The Washington Post, Los Angeles Times, and USA Today all lead with the U.S. announcement of a warrant for the arrest of Muqtada Sadr, the radical Shiite cleric whose supporters revolted against coalition troops over the weekend. Initially U.S. commanders were coy about when they would serve the warrant, which was actually issued several months ago for the murder of a rival cleric. But by last night American soldiers were moving into the area around Kufa, 100 miles south of Baghdad, where Sadr had holed up in a mosque surrounded by hundreds of militiamen with machine guns and rocket-propelled grenades. The NYT goes above the fold with the announcement and leads instead with the Pentagon's possible contingency plans to add to the U.S. force of 135,000 troops in Iraq, a scenario that the LAT's lead briefly mentions.
As U.S. officials declared Sadr an outlaw, a second day of violence continued to rile Shiite-populated areas in southern Iraq. The WP, LAT, and WSJ point out that the uprisings signal a second front for coalition troops, who have battled heretofore a mostly Sunni Muslim insurgency. U.S. Marines and Iraqi troops moved into Fallujah in an operation aimed at hunting down those involved in the killing of four American civilian contractors last week. The Post pegs the number involved in the op at around 1,000; USAT estimates 1,300; and the Journal's lead highballs the figure in the thousands.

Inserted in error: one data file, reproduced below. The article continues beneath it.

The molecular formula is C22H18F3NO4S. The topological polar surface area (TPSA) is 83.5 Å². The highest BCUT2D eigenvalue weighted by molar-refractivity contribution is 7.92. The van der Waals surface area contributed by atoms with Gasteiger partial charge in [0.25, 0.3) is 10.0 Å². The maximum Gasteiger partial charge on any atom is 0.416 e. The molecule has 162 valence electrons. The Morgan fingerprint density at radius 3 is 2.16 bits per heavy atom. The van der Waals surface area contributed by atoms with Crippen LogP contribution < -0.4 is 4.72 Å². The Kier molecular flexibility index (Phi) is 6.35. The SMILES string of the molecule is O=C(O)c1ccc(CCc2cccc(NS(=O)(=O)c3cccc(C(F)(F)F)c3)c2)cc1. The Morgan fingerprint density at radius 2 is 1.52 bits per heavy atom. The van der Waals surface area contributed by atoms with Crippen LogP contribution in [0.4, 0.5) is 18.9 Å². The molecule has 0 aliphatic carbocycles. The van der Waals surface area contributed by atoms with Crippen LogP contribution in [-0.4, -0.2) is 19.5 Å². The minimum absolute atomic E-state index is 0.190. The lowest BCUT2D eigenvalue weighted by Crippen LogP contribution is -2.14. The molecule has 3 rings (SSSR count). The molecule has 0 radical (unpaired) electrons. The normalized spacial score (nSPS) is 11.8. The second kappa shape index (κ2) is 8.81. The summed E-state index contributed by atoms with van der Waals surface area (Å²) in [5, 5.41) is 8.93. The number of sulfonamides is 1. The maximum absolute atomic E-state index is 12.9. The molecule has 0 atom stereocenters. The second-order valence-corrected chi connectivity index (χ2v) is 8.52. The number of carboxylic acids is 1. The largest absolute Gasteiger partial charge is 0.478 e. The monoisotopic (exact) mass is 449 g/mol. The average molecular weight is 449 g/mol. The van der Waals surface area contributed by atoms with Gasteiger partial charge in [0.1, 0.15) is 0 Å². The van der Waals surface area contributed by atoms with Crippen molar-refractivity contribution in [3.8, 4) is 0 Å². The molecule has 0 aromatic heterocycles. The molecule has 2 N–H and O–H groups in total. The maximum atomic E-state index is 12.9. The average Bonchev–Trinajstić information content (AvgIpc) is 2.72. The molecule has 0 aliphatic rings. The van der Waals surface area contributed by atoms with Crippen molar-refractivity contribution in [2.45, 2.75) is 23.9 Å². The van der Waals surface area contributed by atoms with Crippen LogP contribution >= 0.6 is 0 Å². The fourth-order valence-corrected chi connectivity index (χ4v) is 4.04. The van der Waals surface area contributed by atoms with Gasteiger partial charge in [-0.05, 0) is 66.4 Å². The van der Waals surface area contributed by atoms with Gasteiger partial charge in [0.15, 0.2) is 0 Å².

In its lead, the NYT juxtaposes the possibility of higher troop numbers with quotations from administration officials who downplay concerns that the recent violence will cause a civil war. Officials did concede, however, that the rebellion could stymie a smooth transition of power to the interim government this summer. Speaking in Charlotte, N.C., President Bush said he intended to stick to the June 30 deadline; the WP stuffs that announcement. Tucked in USAT's lead is word that the Pentagon is extending the tours of certain military units who were slated to leave Iraq in the next few weeks. The Post is mum on the subject, but reveals that U.S. commanders deemed the battle for Sadr City the heaviest fighting since the fall of Baghdad nearly a year ago.
In a frightening dispatch from Kufa stuffed by the NYT, Jeffrey Gettleman reports that Sadr's militiamen have occupied government buildings and police stations, are driving Iraqi police trucks, and have even set up their own religious courts and prisons. The city has become "basically an occupation-free zone." He points out that while it has long been a hotbed of conservative Shiite teachings, it's the first city to slip completely out of coalition control. "This is just the beginning," said one of Sadr's followers. Echoed a commander in Sadr's army, which the Times estimates in the tens of thousands, "If they come for our leader, they will ignite all of Iraq."